Capitol Hill Citizen comes out in print only. To subscribe or purchase single copies, click here.

By Linda Pentz Gunter

The progressive Democratic congresswoman, Alexandria Ocasio-Cortez, has 8.6 million followers on her Instagram account, a number identical to the online readership of the New York Times.

With her rock star-like AOC moniker and plenty of adoring fans, what the U.S. representative from Queens, New York writes or says has an impact. And it needs to be accurate. Presumably that is why Members of Congress deploy a slew of aides, tasked with delivering the details on a likely sometimes overwhelming array of topics.

When it comes to nuclear power, however, the Congresswoman from New York appears to be flying solo. Either that, or her aides are failing to do their homework. AOC’s stance on nuclear power was as confusing — and arguably as confused — during the introduction of the short-lived Green New Deal four years ago as her latest venture on Instagram after her February 2023 trip to Japan. 

AOC’s Instagram post, replete with errors. She has not retracted them.

In 2019, after a February 7 joint press conference to roll out the blueprint for a Green New Deal alongside fellow Democrat, Senator Ed Markey, AOC’s office published details of the plan with nuclear power explicitly excluded. There was an immediate backlash, after which the reference to nuclear power’s exclusion was abruptly deleted. Asked to explain the switch, AOC told reporters that the Green New Deal “leaves the door open on nuclear so we can have that conversation” and that she herself did not “take a strong anti- or pro-position on it.”

From Japan earlier this year, AOC delivered a series of bubbly Instagram updates, mostly expressing her delight with Japan’s bullet trains. After her visit to the stricken Fukushima Daiichi nuclear power plant, site of the devastating March 2011 explosions and triple meltdowns, she put up a series of informational posts, then stumbled badly on the final question, which asked: “France uses nuclear power. How do they manage it differently? They don’t have earthquakes….”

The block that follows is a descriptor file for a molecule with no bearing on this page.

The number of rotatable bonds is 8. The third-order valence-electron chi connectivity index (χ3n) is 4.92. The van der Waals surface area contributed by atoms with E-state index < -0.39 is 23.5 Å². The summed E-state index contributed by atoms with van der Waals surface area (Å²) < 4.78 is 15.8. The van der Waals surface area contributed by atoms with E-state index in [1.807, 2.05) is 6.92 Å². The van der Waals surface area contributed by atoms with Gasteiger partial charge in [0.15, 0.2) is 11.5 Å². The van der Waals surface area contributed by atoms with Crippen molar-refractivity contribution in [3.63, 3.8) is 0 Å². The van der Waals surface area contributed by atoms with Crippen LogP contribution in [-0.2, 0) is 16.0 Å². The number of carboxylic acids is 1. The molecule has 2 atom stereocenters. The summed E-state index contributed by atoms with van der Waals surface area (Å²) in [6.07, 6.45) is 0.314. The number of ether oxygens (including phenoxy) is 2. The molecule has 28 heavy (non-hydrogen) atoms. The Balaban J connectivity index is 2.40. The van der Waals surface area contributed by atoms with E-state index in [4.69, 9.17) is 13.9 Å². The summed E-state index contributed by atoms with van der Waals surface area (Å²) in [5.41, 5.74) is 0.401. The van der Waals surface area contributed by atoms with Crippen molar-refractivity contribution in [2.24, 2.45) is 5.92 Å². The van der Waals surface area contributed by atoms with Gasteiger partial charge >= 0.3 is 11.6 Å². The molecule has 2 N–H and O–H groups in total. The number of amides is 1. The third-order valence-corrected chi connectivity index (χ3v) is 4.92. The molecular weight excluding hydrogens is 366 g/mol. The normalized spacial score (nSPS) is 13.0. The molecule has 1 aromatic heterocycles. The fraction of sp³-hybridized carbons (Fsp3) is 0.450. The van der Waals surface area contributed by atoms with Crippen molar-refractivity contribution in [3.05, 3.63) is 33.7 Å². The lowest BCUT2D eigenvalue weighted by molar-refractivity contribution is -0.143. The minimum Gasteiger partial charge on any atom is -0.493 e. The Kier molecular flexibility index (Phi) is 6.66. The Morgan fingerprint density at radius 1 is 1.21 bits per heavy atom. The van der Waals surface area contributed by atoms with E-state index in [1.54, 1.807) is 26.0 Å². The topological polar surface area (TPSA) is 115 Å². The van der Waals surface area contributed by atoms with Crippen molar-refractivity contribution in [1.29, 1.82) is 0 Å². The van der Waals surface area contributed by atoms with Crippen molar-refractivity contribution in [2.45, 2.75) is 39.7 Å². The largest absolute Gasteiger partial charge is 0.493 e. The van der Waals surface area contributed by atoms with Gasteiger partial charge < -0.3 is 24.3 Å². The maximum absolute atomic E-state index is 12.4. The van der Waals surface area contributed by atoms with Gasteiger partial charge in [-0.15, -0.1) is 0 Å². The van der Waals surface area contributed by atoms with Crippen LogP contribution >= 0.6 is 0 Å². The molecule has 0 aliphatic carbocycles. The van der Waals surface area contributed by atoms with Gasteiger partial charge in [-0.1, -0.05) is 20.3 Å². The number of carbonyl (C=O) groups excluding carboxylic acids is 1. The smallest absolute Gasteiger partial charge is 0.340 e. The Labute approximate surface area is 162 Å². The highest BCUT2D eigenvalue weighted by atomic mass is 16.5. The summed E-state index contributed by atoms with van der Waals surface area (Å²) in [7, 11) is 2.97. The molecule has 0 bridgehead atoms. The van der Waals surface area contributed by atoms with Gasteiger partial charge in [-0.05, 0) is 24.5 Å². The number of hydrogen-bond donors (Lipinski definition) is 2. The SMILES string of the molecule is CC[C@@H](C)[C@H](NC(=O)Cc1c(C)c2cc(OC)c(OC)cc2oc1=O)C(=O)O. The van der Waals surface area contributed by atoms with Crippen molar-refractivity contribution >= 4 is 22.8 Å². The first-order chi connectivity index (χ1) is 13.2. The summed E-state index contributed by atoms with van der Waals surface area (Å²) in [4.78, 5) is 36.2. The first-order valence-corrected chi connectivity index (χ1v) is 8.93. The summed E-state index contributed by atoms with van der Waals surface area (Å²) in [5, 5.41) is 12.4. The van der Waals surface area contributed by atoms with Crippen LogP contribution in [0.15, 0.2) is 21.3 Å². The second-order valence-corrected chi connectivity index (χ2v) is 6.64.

For reasons that remain unclear, other than the French connection, AOC used this opportunity to launch what sounded unmistakably like praise for the end phase of nuclear power production — reprocessing. Only she called it “recycling”, a deliberately misleading industry term that masks the highly polluting operations involved in reprocessing, which takes irradiated reactor fuel and separates the plutonium from uranium in a chemical bath.

She then made a series of points, all of which were either factually or scientifically inaccurate, or both. We reached out to AOC’s press office for a response, but as of press time there was none.

Read More

Luck is not a safety plan

How much more perilous can the situation at Zaporizhzhia nuclear power plant become?

By Linda Pentz Gunter

Luck is not a sound basis on which to rely when we are dealing with nuclear risks. But luck is again what me must depend on as we watch and wait for the worst to happen — or not — at the six-reactor Zaporizhzhia nuclear power plant in Ukraine.

The plant, located in the southwestern region of the country — the area most directly embroiled in some of the most intense fighting, and with parts of it already “annexed” by Russia — has already experienced some frightening near-misses. These include shelling and missile attacks and frequent losses of offsite power that, if not restored promptly, could lead to a meltdown.

The plant has been occupied by Russian forces since March 4, 2022. Rumors abound that a severely depleted workforce is laboring under stressful and even violent conditions, while other staff have fled or have disappeared.

A Ukrainian counter-offensive is expected, forcing evacuations from areas close to the Zaporizhzhia nuclear power plant. (Photo: Ministry of Defense of Ukraine/Creative Commons)

Now we learn that mass evacuations are underway from communities close to the nuclear plant. These include residents of Enerhodar, the city that houses most of the plant workers and their families.

An estimated 3,000 people, including 1,000 children, have already reportedly evacuated, although where to is unclear. Some Ukrainian sources have suggested this is effectively a “kidnapping” or even “deportation” exercise, with evacuees being taken deeper into Russia.

There are conflicting reports about whether any plant workers number among the evacuees. Energoatom, the Ukrainian nuclear energy authority, claims that as many as 2,700 plant workers are being relocated to Russia, leaving the plant dangerously understaffed. 

These conditions could lead to human error, a leading cause of accidents, including the nuclear power plant disasters at Three Mile Island and Chornobyl.

Read More